Resistance training performed at distinct angular velocities elicits velocity-specific alterations in muscle strength and mobility status in older adults

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The purpose of this study was to compare the effects of high and low velocity knee extension training on changes in muscle strength and mobility status in high-functioning older adults.


Twenty-six (16 female, 10 male) older adults (mean age of 65) were randomized to either 6 weeks of low velocity resistance training (LVRT) performed at 75°/s or high velocity resistance training (HVRT) performed at 240°/s. Both groups performed 3 sets of knee extension exercises at maximal effort, 3 times a week. Muscle strength was assessed through a range of testing velocities on an isokinetic dynamometer. Mobility status was assessed with the short physical performance battery (SPPB) and myosin heavy chain (MyHC) transcript levels were quantified via qRT-PCR.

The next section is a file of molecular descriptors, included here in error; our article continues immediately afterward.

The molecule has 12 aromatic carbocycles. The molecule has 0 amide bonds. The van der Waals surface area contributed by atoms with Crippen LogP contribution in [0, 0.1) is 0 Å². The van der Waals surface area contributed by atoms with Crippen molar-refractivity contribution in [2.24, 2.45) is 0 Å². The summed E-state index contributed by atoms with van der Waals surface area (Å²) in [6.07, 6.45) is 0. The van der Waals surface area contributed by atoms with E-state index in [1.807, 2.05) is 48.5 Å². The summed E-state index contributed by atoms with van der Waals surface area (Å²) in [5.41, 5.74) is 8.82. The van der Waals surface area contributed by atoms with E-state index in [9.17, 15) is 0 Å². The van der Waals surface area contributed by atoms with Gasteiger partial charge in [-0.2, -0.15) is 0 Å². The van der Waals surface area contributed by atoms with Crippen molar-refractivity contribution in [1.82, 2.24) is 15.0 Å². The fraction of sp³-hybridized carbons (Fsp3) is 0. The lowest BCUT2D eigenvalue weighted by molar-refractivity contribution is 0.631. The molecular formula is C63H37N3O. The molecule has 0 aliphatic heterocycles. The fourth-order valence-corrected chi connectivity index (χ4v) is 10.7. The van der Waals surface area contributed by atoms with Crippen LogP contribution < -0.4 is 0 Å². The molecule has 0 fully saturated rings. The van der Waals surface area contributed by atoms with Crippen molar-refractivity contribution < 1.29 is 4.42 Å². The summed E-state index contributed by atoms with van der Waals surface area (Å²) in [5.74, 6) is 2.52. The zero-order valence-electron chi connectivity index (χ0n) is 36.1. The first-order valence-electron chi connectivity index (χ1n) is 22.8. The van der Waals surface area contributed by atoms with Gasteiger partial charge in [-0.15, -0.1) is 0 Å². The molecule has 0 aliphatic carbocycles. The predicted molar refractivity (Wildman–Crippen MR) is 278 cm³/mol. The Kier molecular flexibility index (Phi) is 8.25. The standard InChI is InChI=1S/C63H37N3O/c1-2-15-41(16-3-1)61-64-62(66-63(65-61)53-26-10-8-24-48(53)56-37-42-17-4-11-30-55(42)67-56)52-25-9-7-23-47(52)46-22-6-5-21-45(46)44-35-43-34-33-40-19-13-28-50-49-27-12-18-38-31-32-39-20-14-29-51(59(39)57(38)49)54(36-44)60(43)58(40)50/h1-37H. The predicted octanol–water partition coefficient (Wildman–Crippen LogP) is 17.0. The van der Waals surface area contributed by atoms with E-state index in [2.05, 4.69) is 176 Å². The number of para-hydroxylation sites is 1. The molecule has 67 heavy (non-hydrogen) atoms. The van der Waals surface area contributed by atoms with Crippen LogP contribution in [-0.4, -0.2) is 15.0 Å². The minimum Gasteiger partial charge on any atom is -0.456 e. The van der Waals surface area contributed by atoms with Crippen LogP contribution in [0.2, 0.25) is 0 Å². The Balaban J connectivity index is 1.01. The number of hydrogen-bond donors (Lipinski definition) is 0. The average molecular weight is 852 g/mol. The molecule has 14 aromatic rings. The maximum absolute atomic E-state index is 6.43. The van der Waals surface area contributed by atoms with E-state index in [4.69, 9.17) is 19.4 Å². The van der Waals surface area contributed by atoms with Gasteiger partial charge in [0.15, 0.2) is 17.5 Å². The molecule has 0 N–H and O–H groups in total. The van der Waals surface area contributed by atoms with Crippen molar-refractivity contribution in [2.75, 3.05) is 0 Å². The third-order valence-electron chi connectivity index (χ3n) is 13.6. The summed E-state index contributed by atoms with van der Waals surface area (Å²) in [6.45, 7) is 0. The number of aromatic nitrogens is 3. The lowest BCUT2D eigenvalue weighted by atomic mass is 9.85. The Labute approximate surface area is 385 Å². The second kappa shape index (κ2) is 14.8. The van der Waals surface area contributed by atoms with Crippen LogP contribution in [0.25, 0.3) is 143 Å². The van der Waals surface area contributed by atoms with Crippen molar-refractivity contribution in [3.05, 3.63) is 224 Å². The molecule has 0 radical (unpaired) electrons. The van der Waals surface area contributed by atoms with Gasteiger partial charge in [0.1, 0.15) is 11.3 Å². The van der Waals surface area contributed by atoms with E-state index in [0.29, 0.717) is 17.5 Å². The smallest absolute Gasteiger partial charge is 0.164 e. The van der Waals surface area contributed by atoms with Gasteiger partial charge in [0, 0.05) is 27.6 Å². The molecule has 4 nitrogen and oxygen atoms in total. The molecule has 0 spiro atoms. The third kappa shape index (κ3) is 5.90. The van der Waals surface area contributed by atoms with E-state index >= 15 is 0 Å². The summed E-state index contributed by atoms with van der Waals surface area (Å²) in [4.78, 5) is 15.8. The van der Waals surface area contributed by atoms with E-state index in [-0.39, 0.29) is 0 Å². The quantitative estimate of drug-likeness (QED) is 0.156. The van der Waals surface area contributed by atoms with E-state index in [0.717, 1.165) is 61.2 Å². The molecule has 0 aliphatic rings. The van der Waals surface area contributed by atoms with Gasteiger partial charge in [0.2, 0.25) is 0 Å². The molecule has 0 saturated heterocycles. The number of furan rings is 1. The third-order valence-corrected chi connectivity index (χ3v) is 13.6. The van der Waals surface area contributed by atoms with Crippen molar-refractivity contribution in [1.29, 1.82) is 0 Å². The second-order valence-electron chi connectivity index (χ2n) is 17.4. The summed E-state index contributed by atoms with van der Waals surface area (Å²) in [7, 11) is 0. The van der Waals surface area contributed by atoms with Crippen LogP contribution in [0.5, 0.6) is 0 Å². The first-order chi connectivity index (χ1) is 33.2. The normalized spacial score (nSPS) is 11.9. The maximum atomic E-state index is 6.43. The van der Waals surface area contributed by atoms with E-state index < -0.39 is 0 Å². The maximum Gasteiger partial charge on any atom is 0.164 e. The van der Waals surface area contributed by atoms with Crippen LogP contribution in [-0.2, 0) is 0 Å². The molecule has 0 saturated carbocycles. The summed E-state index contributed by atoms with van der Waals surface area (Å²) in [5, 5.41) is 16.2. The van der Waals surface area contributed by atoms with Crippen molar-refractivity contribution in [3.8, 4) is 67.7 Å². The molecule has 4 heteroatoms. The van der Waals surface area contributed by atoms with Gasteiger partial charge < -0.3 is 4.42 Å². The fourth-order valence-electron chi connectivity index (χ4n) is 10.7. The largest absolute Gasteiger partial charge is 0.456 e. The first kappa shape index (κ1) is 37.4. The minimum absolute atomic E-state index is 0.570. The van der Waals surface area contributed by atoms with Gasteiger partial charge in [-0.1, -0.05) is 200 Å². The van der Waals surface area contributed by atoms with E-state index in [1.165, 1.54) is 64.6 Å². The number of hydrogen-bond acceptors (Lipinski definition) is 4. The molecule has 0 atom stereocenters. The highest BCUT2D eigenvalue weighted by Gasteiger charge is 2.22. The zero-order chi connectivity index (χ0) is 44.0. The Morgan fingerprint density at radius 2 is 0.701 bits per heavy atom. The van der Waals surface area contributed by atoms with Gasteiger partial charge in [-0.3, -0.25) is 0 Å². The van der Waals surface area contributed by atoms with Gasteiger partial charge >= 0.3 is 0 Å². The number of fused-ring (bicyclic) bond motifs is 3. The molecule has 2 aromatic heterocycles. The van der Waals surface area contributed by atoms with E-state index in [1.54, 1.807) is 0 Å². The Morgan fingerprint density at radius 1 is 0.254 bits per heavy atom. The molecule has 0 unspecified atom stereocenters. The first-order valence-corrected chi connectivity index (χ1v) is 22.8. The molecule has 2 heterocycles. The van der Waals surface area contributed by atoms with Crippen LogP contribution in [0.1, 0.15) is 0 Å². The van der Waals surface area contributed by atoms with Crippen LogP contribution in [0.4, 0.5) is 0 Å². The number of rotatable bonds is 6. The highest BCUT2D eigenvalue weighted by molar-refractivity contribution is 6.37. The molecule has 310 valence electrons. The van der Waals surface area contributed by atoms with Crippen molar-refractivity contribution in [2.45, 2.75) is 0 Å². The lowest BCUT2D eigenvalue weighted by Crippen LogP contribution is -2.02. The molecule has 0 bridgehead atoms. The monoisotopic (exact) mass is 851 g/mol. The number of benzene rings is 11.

From baseline to post-training, there were several significant (P < 0.05) differences in muscle strength and functional characteristics in LVRT (n = 13) and HVRT (n = 13) groups. From baseline to post-training, MyHC-α mRNA and MyHC-IIa mRNA showed a significant (P < 0.05) increase within HVRT but MyHC-IIx mRNA did not change significantly. Our results demonstrate HVRT provides a greater number of muscular enhancements when compared to LVRT, particularly under conditions of high velocity muscle contraction.


HVRT is emerging as the optimal training stimulus for the older adult. The present study demonstrates, in addition to increased strength and functional outcomes, HVRT elicits a potentially therapeutic (i.e., slow to fast) transcriptional response in MyHC.

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